Don’t mean to be Debbie Downer on this gorgeous Friday… So I’m going to state the positive: In light of all the sensational plane crashes in the past year, let’s remember air travel just saw one of it’s safest years in 2014. (More fatalities, however, but fewer plane crashes all together. )
Yet I get that it is normal to understand these statistics, but still get nervous jumping on a plane. You have no control… more than likely don’t know what goes into flying a jet…and are literally putting your life in another person and company’s hands.
So this latest Germanwings crash can make us all a little uneasy, especially now that officials are saying the pilot deliberately crashed the plane. After 9/11, our main fear was an outside network sabotoging our flights. Now, a new worry – destruction from within.
Here is what we should be concerned about:
1) How are pilots vetted for mental stability? As of now… they are tested annually or semi-annually…but they are supposed to self-report if they are ill or mentally not well. Reports now say the Germanwings pilot hid an illness from an employer. Good example of why few really self report: they risk being taken off the job.
What we need is more teamwork – diligence by co-workers and family members to report any signs of mental instability. Better psychological testing and background investigating on the mental health of potential pilots. Should the medical community, although held to strict privacy standards, somehow report when the patient could put other lives at risk? That is a tricky, subjective slope.
Requiring more than one pilot in the cockpit is another good start to prevent the act of one unstable pilot – the US requires it and as of today, airlines worldwide are rushing to adopt this policy.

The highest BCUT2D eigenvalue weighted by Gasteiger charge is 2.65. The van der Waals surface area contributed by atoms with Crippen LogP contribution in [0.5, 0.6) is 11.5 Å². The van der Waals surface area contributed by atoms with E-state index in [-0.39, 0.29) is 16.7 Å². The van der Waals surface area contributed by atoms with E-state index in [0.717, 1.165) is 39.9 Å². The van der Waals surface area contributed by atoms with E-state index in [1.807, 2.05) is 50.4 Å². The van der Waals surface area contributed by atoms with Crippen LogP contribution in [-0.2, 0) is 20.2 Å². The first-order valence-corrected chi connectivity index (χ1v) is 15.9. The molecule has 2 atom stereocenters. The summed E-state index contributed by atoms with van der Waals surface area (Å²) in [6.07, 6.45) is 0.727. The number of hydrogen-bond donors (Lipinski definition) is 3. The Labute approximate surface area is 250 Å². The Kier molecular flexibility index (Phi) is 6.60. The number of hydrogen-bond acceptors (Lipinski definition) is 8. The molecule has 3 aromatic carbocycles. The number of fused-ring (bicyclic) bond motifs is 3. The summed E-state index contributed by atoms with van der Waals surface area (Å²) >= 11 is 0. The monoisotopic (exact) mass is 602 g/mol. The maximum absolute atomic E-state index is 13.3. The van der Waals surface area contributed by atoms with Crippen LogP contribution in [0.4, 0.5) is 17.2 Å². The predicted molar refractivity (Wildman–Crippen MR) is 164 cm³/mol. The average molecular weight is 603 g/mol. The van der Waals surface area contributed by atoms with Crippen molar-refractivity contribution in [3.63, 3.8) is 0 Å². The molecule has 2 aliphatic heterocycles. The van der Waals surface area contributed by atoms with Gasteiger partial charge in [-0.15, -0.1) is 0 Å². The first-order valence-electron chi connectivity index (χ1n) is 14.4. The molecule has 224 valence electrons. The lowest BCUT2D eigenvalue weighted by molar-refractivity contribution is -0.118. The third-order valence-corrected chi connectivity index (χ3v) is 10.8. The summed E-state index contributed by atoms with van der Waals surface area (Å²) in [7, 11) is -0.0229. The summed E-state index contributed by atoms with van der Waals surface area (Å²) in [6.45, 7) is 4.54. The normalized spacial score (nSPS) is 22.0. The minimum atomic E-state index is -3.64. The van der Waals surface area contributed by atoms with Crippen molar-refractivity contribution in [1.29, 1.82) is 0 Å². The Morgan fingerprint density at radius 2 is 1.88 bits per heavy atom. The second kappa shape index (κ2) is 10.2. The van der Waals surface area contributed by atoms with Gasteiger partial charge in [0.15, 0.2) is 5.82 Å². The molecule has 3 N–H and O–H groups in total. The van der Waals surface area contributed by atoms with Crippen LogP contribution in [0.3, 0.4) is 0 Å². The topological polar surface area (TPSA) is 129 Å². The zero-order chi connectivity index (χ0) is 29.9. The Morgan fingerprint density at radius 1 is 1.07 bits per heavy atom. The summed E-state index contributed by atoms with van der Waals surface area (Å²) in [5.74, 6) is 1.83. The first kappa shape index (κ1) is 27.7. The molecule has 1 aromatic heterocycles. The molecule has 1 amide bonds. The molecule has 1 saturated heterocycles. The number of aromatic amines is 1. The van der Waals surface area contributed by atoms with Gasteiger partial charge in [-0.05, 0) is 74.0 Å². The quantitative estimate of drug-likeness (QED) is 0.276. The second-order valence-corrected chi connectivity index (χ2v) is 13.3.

2) Regional airlines – What airline are you really flying?
Although Germanwings is owned by Lufthansa… There is not enough transparency in travel when you book on a regional airline. For instance your flight on American Airlines could have one leg of the trip on American Eagle, which could really be operated by Compass airlines – confusing? Compass Airlines is contracted by American… and doesn’t necessarily have to follow American’s training procedures, maintenance manual, etc. But because it will say “American Eagle” flight, one may assume it is part of the American family.
In fact, Compass is a regional airline, and recently we’ve seen some regional airlines come under scrutiny for pilot safety, after a 2009 crash in Buffalo NY on a Colgan flight (code share w/Continental.) The FAA then demanded more pilot training hours, but these regional airlines are pinched for cash and can’t pay pilots as much as other airlines. Now the pilots have to pay for more training too. So are these regionals getting the cream of the crop pilots for low salary and high training costs.. in the midst of a pilot shortage?
3)When flying foreign airlines, you have to know they don’t come under the same regulations as the US – It would take a lot of time researching each foreign airlines’ policies, but there is a place you can go to see how a foreign airline ranks in safety. Generally, Western Europe has ranked high in safety.
For airline safety ratings check here: www.airlineratings.com/airlines-ratings.php And…here are airlines blackballed by the FAA and EU aviation authorities: www.1001crash.com/index-page-liste_noire-lg-2.html
And like I said – air travel is very safe looking at the statistics. However… there is always room for improvement. Hopefully, this terrible incident wont be in vein, but will propel airline regulators to re-examine all safety protocol, and find better technology or strategies to make the flying experience even safer.